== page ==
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Barry Giles Founder & CEO, LEED Fellow, BREEAM Fellow, BuildingWise LLC Mar 11 2014 LEEDuser Expert 9031 Thumbs Up

Victoria, Under MRc3 you will have needed to complete specific construction work within the building (stud walls, sheetrock, false ceiling, paint, etc), all associated with one space. While it would be nice to accumulate work from throughout the building unfortunately in your specific example this just won't work. You need more substantial work.

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Alexis Voeltner LEED EBOM Project Manager Healthy Buildings
Nov 21 2013
LEEDuser Expert
275 Thumbs Up

Salvaged Materials from TI stored for later use - MRc3 or MRc9?

One suite within a multi-tenant office building is being remodeled as a spec suite - some dividing walls and doors are being knocked out to open up the space. There are 8 large anigre veneered doors that are being salvaged and stored in the building for later use in future TIs. My question is, how do I account for these doors? My take is that we can't count them as salvaged on-site materials since they are not being re-installed in the space (so would not count toward MRc3) but we can count them as materials diverted from landfill in MRc9...does this make sense?

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Tristan Roberts LEED AP BD+C, Executive Editor – LEEDuser, BuildingGreen, Inc. Dec 20 2013 LEEDuser Moderator

Yes, I would agree with that, Gwen.

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Jason Cocek
Aug 15 2013
Guest
176 Thumbs Up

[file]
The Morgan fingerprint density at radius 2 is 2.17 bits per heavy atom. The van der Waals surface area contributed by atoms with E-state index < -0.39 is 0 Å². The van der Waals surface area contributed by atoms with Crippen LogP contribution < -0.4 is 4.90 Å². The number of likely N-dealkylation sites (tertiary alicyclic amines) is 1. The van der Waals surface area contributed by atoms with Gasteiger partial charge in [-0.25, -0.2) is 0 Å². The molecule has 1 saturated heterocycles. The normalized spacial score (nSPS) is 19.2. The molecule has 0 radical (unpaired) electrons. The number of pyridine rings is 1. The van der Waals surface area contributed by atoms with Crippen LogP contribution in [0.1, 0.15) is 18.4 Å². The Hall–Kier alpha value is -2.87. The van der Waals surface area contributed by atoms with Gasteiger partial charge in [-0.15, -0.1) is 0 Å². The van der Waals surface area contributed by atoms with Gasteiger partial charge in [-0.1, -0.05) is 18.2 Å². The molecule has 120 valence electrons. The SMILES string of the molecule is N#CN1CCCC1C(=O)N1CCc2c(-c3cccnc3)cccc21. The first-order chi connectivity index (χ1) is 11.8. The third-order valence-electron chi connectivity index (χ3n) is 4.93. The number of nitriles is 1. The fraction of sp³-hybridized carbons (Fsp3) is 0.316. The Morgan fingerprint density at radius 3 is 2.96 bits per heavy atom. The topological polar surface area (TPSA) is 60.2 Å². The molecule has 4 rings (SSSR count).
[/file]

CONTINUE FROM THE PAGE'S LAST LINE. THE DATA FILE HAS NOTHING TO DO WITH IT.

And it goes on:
Roofing Materials

I have a project that, in addition to other upgrades, is replacing the roof. Do all of the roofing materials need to be included in calculations for MRc3? I saw that this came up in another post several years ago, but wondered if anyone had any further input or review experience with this. Thanks!

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Barry Giles Founder & CEO, LEED Fellow, BREEAM Fellow, BuildingWise LLC Aug 15 2013 LEEDuser Expert 9031 Thumbs Up

Yes they do, but, be a little careful. This work along with 'other upgrades' might be seen as a LEED BD&C job, not a EB O&M due to the roof replacement.

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Jason Cocek Aug 16 2013 Guest 176 Thumbs Up

Thank you for the response. I should clarify the roof upgrade. They are replacing the existing roof system from the concrete deck up. Does this still qualify as an alteration since it is not affecting usable building space? Also, do the same guidelines used in the NC-2009 Low-emitting materials credits (i.e., only adhesives/sealantsA sealant has adhesive properties and is formulated primarily to fill, seal, or waterproof gaps or joints between 2 surfaces. Sealants include sealant primers and caulks. (SCAQMD Rule 1168. )Sealants are used on wood, fabric, paper, corrugated paperboard, plastic foam and other materials with tiny openings, often microscopic, that may absorb or discharge gas or fluid./paints/coatings used inside the weatherproofing system) apply for EBOMEBOM is an acronym for Existing Buildings: Operations & Maintenance, one of the LEED 2009 rating systems.-2009 MRc3? Thanks.

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Barry Giles Founder & CEO, LEED Fellow, BREEAM Fellow, BuildingWise LLC Aug 16 2013 LEEDuser Expert 9031 Thumbs Up

Jason. Ok, now we have more information, let's take another look. First, scroll up and read the first 4 bullets under 'consider these question when considering this credit'. Can you answer yes (or almost yes) to them. Now we come to the gray area. The work you are on is not a 'room', but IMHO you should be tracking ALL the materials being used and provide data and forms to cover the work. (It's over 5% of the total floor area I assume...this isn't a multi-floor building where the roof areaRoof area is the area of the uppermost surface of the building which covers enclosed Gross Floor Area, as measured when projected onto a flat, horizontal surface (i.e. as seen in Roof Plan view). ‘Roofs’, or portions of roofs, covering unenclosed areas (e.g. roofs over porches and open covered parking structures) are not included in the areas used to evaluate compliance with SSc7.2, though they may be applicable to SSc7.1. is less than 5% of the total?). Now the difficult one...are you using more than one trade...again I assume you are? So the basics of the credit requirement are being completed and ALL the material should be accounted for.